FAQs > About impacts
What is the role of indicators for the assessment of impacts of Rural Development Programmes?
In general terms, indicators have to be considered as methodological tools supporting the assessment of an intervention in terms of its output, results or impacts.
The programme's impact should be assessed against their objectives, and related target levels. The common impact indicators need to be complemented by additional indicators specific to the programmes which take into account the full range of objectives and sub-objectives at programme level, as well as national priorities.
Is it necessary to quantify all impact indicators?
Article 85 of the Rural Development Regulation refers to "quantified targets, particularly in terms of impact in relation to the baseline situation". In line with this, evaluators have to make an effort to provide a quantitative assessment of the impact indicators to the extent possible.
If quantification of an impact indicator is not possible, the evaluators should provide an estimation or a qualitative assessment.
Do Member States have to measure regularly the evolution of impact indicators?
The assessment of impact of Rural Development Programmes, and within this framework the measurement of impact indicators, falls within the scope of evaluation. The responsibility for the estimation and quantification of impact indicators remains with the evaluators. The responsibility of the Managing Authority is to ensure that the evaluators have sufficient data on general trends, outputs and results to carry out such an assessment.
Is it possible to replace some common impact indicators with new ones or complement them with additional indicators?
The selection of common indicators corresponds to the priorities defined in the EU strategic guidelines.
All common impact indicators should be evaluated.
The common impact indicators should be complemented by additional indicators specific to the programmes which take into account the full range of objectives and sub-objectives at programme level, as well as national priorities.
Member States should ensure that, where the objectives of a measure are specifically identified in the Rural Development Community Strategic Guidelines or in their National Strategy, and such objectives are not covered by a common impact indicator, a corresponding additional impact indicator is defined.
Do the evaluators have to provide a specific intervention logic with specific indicators and objectives if a certain measure has an impact which is not included in the measure objectives (e.g. environmental effect of farm modernisation) or can this be dealt with as a "side-effect" which is not linked to a specific objective?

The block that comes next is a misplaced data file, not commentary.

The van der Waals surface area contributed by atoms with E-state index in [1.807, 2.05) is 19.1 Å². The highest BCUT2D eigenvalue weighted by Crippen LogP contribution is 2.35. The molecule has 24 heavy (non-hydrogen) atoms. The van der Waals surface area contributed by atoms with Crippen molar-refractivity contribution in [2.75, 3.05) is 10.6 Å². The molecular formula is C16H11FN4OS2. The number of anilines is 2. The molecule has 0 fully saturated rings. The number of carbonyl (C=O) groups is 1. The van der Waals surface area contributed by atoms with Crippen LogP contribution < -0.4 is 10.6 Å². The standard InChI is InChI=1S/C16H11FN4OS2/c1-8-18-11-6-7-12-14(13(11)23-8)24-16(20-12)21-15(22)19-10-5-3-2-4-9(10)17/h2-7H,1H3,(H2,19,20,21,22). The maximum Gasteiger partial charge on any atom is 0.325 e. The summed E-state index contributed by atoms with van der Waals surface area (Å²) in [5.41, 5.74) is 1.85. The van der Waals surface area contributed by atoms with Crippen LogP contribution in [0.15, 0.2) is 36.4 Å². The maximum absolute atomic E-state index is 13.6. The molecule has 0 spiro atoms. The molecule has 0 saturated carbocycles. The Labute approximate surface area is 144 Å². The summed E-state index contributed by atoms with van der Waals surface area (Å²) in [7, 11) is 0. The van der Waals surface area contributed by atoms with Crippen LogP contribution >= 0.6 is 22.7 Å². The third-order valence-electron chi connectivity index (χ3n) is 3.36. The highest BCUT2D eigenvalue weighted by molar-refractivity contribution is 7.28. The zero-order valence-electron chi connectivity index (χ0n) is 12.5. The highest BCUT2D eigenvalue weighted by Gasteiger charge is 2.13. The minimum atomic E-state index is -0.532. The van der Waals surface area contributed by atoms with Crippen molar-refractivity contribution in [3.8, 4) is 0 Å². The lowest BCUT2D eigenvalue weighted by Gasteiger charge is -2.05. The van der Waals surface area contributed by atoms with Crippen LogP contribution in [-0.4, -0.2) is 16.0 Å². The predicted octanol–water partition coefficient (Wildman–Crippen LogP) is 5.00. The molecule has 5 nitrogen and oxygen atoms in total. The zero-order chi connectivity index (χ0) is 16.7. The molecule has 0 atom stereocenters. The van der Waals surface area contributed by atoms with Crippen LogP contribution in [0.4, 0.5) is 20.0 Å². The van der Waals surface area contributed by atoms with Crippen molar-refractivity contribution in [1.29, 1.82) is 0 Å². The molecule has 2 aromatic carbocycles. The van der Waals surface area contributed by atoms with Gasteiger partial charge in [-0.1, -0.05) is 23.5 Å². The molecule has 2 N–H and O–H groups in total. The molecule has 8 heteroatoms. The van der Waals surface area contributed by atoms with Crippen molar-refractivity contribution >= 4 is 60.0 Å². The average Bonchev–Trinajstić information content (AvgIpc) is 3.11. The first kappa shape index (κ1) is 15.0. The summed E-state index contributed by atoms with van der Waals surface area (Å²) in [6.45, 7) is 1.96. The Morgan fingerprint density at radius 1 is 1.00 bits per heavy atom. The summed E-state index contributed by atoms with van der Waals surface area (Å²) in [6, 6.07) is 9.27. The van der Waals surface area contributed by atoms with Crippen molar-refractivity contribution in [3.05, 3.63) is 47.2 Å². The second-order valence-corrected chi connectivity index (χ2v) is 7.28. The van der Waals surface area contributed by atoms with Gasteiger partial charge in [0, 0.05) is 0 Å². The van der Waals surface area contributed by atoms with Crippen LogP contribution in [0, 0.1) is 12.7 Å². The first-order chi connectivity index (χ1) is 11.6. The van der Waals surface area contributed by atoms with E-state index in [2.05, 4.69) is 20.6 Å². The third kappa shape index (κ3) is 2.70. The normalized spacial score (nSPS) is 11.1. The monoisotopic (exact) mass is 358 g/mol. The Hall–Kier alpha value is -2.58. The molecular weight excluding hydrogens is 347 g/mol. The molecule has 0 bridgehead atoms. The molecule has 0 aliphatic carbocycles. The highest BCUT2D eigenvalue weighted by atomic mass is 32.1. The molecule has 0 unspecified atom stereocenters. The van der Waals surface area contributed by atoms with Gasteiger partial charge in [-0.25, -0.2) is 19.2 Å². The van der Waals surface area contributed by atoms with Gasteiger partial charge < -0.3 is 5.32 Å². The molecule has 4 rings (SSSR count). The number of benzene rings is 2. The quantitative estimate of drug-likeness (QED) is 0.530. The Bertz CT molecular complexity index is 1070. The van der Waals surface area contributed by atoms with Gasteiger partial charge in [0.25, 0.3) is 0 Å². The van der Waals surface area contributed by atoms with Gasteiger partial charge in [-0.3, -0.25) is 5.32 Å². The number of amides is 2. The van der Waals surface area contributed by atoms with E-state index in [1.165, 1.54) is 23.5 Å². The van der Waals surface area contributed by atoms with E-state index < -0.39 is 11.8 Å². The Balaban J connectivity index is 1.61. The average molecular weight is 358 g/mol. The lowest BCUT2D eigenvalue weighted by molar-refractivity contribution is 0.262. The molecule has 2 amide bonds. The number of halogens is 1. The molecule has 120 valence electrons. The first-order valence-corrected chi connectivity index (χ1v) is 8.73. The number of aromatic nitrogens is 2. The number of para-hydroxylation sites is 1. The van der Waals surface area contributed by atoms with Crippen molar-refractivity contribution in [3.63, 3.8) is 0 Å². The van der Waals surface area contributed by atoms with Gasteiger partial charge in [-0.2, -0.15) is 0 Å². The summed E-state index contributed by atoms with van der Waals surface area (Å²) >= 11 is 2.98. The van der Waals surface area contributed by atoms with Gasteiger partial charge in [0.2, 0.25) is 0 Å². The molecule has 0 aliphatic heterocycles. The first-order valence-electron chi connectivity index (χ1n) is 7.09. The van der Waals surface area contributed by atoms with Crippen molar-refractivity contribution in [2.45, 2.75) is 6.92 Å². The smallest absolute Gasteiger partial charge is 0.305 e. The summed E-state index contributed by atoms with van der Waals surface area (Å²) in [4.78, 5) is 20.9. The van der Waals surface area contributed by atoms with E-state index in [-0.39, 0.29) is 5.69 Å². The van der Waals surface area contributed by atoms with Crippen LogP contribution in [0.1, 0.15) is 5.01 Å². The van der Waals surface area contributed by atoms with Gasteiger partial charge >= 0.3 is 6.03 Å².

Evaluators have to identify specific intervention logics and to assess programme-specific additional indicators when a given measure corresponds to specific national/regional objectives that Member States have introduced to address particular needs of the rural areas covered by the programme. Unintended effects of implementing measures have to be dealt with and duly described under the evaluation process.
Some measures of one axis may have an impact on objectives of other axis. Shouldn't we evaluate the impact along with other objectives? (e.g.: measures of axis 1 have an impact on climate change; measures of axis 3 and axis 4 have an impact on labour productivity)
This is the approach adopted. The impact of the programme as a whole should be assessed against the 7 common impact indicators to take into account the full contribution of all axes of the programme.
How can the impacts of Community funded interventions be assessed with respect to broad parameters such as "labour productivity" and "sustainable land management"? How can the effects of Community interventions be isolated from other intervening factors?
Impacts will be identified as net-contributions of each single measure to achieving a programme's objectives. The focus should be on the bottom-up estimation of impact:
In a first step, impact should be estimated at the level of direct and indirect beneficiaries by programme evaluator on the basis of output and result indicators, survey data and experience and evaluations from last programming periods (for calculation of double counting, deadweight, displacement and multiplier effects). This should be cross-checked against the counterfactual situation and contextual trends in programme area.
In a second stage, the evaluator should make an estimation of the contribution to the general trend at programme area level (baseline trend), where feasible/statistically significant compared to other factors. Where this is not possible the evaluator should make a qualitative assessment in general terms.
Will the Commission provide further definitions for terms like ‘competitiveness’, ‘sustainable land management’ and ‘quality of life’?
No. These terms should be defined in the context of each single programme to be evaluated.
What is the difference between assessment of impacts of RDPs and impact assessment?
There is a requirement to assess the impacts of the RDPs in the mid-term and ex post evaluations, according to Article 86 of Council Regulation (EC) 1698/2005. The Handbook on CMEF (Guidance note N - Glossary of terms [PDF ]) defines impacts as “effects of an intervention lasting in medium or long term.
In contrast, impact assessment is a process aimed at structuring and supporting the development of policies by considering the likely impact on society at large. It is therefore a support to political decision-making.
In the case of evaluation of Rural Development programmes, impact assessment is not required.